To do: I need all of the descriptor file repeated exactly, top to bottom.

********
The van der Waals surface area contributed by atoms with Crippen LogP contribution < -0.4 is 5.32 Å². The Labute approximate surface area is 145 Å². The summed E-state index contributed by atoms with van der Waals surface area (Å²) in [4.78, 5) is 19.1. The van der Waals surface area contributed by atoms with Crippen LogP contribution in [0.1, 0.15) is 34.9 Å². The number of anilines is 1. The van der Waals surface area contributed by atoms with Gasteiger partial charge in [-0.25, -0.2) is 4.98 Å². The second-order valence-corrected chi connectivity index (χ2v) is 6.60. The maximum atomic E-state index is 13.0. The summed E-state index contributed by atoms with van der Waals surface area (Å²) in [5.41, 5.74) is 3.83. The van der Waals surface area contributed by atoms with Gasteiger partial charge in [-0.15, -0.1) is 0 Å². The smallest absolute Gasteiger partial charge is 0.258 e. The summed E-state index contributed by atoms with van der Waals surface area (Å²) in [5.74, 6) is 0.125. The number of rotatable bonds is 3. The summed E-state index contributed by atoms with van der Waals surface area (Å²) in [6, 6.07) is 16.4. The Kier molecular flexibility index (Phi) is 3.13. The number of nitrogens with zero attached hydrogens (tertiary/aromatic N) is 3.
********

The van der Waals surface area contributed by atoms with Crippen LogP contribution < -0.4 is 5.32 Å². The Labute approximate surface area is 145 Å². The summed E-state index contributed by atoms with van der Waals surface area (Å²) in [4.78, 5) is 19.1. The van der Waals surface area contributed by atoms with Crippen LogP contribution in [0.1, 0.15) is 34.9 Å². The number of anilines is 1. The van der Waals surface area contributed by atoms with Gasteiger partial charge in [-0.25, -0.2) is 4.98 Å². The second-order valence-corrected chi connectivity index (χ2v) is 6.60. The maximum atomic E-state index is 13.0. The summed E-state index contributed by atoms with van der Waals surface area (Å²) in [5.41, 5.74) is 3.83. The van der Waals surface area contributed by atoms with Gasteiger partial charge in [-0.15, -0.1) is 0 Å². The smallest absolute Gasteiger partial charge is 0.258 e. The summed E-state index contributed by atoms with van der Waals surface area (Å²) in [5.74, 6) is 0.125. The number of rotatable bonds is 3. The summed E-state index contributed by atoms with van der Waals surface area (Å²) in [6, 6.07) is 16.4. The Kier molecular flexibility index (Phi) is 3.13. The number of nitrogens with zero attached hydrogens (tertiary/aromatic N) is 3.